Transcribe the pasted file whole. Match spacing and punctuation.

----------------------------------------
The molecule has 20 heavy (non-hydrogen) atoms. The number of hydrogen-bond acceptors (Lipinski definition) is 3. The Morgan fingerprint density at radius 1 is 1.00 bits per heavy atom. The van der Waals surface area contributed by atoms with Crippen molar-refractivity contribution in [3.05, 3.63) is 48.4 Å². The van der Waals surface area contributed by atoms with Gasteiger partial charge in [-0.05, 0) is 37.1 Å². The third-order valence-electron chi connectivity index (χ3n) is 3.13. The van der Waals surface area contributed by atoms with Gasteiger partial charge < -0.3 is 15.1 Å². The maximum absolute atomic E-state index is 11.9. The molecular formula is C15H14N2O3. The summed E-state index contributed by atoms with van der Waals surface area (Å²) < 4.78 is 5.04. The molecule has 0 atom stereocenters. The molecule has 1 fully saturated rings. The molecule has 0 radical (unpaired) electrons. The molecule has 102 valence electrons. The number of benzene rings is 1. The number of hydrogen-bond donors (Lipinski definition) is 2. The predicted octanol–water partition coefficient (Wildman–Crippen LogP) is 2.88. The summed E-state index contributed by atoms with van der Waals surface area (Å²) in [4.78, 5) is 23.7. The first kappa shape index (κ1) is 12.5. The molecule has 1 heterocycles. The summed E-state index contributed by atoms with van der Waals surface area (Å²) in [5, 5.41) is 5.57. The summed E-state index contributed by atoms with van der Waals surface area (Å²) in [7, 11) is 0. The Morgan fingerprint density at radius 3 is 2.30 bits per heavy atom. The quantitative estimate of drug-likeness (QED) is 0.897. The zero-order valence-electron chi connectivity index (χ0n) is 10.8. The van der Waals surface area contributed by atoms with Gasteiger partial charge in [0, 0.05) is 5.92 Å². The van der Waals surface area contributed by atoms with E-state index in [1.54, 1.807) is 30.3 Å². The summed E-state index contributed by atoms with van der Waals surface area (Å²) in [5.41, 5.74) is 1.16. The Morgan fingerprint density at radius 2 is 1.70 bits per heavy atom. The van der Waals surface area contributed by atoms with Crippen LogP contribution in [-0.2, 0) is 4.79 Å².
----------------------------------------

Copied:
The molecule has 20 heavy (non-hydrogen) atoms. The number of hydrogen-bond acceptors (Lipinski definition) is 3. The Morgan fingerprint density at radius 1 is 1.00 bits per heavy atom. The van der Waals surface area contributed by atoms with Crippen molar-refractivity contribution in [3.05, 3.63) is 48.4 Å². The van der Waals surface area contributed by atoms with Gasteiger partial charge in [-0.05, 0) is 37.1 Å². The third-order valence-electron chi connectivity index (χ3n) is 3.13. The van der Waals surface area contributed by atoms with Gasteiger partial charge < -0.3 is 15.1 Å². The maximum absolute atomic E-state index is 11.9. The molecular formula is C15H14N2O3. The summed E-state index contributed by atoms with van der Waals surface area (Å²) < 4.78 is 5.04. The molecule has 0 atom stereocenters. The molecule has 1 fully saturated rings. The molecule has 0 radical (unpaired) electrons. The molecule has 102 valence electrons. The number of benzene rings is 1. The number of hydrogen-bond donors (Lipinski definition) is 2. The predicted octanol–water partition coefficient (Wildman–Crippen LogP) is 2.88. The summed E-state index contributed by atoms with van der Waals surface area (Å²) in [4.78, 5) is 23.7. The first kappa shape index (κ1) is 12.5. The molecule has 1 heterocycles. The summed E-state index contributed by atoms with van der Waals surface area (Å²) in [5, 5.41) is 5.57. The summed E-state index contributed by atoms with van der Waals surface area (Å²) in [7, 11) is 0. The Morgan fingerprint density at radius 3 is 2.30 bits per heavy atom. The quantitative estimate of drug-likeness (QED) is 0.897. The zero-order valence-electron chi connectivity index (χ0n) is 10.8. The van der Waals surface area contributed by atoms with Gasteiger partial charge in [0, 0.05) is 5.92 Å². The van der Waals surface area contributed by atoms with E-state index in [1.54, 1.807) is 30.3 Å². The summed E-state index contributed by atoms with van der Waals surface area (Å²) in [5.41, 5.74) is 1.16. The Morgan fingerprint density at radius 2 is 1.70 bits per heavy atom. The van der Waals surface area contributed by atoms with Crippen LogP contribution in [-0.2, 0) is 4.79 Å².